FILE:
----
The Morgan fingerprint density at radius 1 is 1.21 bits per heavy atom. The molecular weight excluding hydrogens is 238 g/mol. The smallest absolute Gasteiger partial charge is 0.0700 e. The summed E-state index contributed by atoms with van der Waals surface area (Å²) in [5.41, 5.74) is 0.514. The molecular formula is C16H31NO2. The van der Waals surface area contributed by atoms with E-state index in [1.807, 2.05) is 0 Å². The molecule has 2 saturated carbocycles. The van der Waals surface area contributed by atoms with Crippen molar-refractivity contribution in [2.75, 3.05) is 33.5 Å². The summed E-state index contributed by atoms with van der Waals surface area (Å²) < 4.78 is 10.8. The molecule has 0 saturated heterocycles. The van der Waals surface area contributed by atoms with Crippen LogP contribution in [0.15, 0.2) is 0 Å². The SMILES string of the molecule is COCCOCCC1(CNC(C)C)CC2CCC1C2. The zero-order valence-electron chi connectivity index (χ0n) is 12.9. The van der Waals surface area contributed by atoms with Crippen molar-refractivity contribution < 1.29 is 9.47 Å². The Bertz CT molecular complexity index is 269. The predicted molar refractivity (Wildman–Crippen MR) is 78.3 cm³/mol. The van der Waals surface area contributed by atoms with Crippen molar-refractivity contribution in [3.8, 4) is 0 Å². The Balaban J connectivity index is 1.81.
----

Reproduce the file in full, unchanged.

The Morgan fingerprint density at radius 1 is 1.21 bits per heavy atom. The molecular weight excluding hydrogens is 238 g/mol. The smallest absolute Gasteiger partial charge is 0.0700 e. The summed E-state index contributed by atoms with van der Waals surface area (Å²) in [5.41, 5.74) is 0.514. The molecular formula is C16H31NO2. The van der Waals surface area contributed by atoms with E-state index in [1.807, 2.05) is 0 Å². The molecule has 2 saturated carbocycles. The van der Waals surface area contributed by atoms with Crippen molar-refractivity contribution in [2.75, 3.05) is 33.5 Å². The summed E-state index contributed by atoms with van der Waals surface area (Å²) < 4.78 is 10.8. The molecule has 0 saturated heterocycles. The van der Waals surface area contributed by atoms with Crippen LogP contribution in [0.15, 0.2) is 0 Å². The SMILES string of the molecule is COCCOCCC1(CNC(C)C)CC2CCC1C2. The zero-order valence-electron chi connectivity index (χ0n) is 12.9. The van der Waals surface area contributed by atoms with Crippen molar-refractivity contribution < 1.29 is 9.47 Å². The Bertz CT molecular complexity index is 269. The predicted molar refractivity (Wildman–Crippen MR) is 78.3 cm³/mol. The van der Waals surface area contributed by atoms with Crippen molar-refractivity contribution in [3.8, 4) is 0 Å². The Balaban J connectivity index is 1.81.